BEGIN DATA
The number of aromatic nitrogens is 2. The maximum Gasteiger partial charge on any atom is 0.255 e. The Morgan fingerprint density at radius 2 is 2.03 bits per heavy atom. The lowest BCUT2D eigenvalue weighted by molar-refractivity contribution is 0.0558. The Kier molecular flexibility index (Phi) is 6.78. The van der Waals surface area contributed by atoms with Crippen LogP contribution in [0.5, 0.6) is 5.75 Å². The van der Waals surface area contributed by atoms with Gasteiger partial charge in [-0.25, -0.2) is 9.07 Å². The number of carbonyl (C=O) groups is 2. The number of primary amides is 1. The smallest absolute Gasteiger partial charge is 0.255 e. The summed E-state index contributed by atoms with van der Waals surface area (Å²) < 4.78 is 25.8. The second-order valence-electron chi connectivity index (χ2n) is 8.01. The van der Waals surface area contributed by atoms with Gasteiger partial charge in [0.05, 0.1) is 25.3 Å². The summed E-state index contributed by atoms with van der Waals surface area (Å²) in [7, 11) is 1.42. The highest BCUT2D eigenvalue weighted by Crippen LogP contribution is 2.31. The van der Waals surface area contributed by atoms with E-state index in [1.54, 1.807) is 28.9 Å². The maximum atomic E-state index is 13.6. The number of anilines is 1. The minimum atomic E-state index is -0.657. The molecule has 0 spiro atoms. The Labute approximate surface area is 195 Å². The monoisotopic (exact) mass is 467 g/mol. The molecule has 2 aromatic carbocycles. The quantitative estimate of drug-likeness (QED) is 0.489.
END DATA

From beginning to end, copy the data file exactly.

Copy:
The number of aromatic nitrogens is 2. The maximum Gasteiger partial charge on any atom is 0.255 e. The Morgan fingerprint density at radius 2 is 2.03 bits per heavy atom. The lowest BCUT2D eigenvalue weighted by molar-refractivity contribution is 0.0558. The Kier molecular flexibility index (Phi) is 6.78. The van der Waals surface area contributed by atoms with Crippen LogP contribution in [0.5, 0.6) is 5.75 Å². The van der Waals surface area contributed by atoms with Gasteiger partial charge in [-0.25, -0.2) is 9.07 Å². The number of carbonyl (C=O) groups is 2. The number of primary amides is 1. The smallest absolute Gasteiger partial charge is 0.255 e. The summed E-state index contributed by atoms with van der Waals surface area (Å²) < 4.78 is 25.8. The second-order valence-electron chi connectivity index (χ2n) is 8.01. The van der Waals surface area contributed by atoms with Gasteiger partial charge in [0.05, 0.1) is 25.3 Å². The summed E-state index contributed by atoms with van der Waals surface area (Å²) in [7, 11) is 1.42. The highest BCUT2D eigenvalue weighted by Crippen LogP contribution is 2.31. The van der Waals surface area contributed by atoms with E-state index in [1.54, 1.807) is 28.9 Å². The maximum atomic E-state index is 13.6. The number of anilines is 1. The minimum atomic E-state index is -0.657. The molecule has 0 spiro atoms. The Labute approximate surface area is 195 Å². The monoisotopic (exact) mass is 467 g/mol. The molecule has 2 aromatic carbocycles. The quantitative estimate of drug-likeness (QED) is 0.489.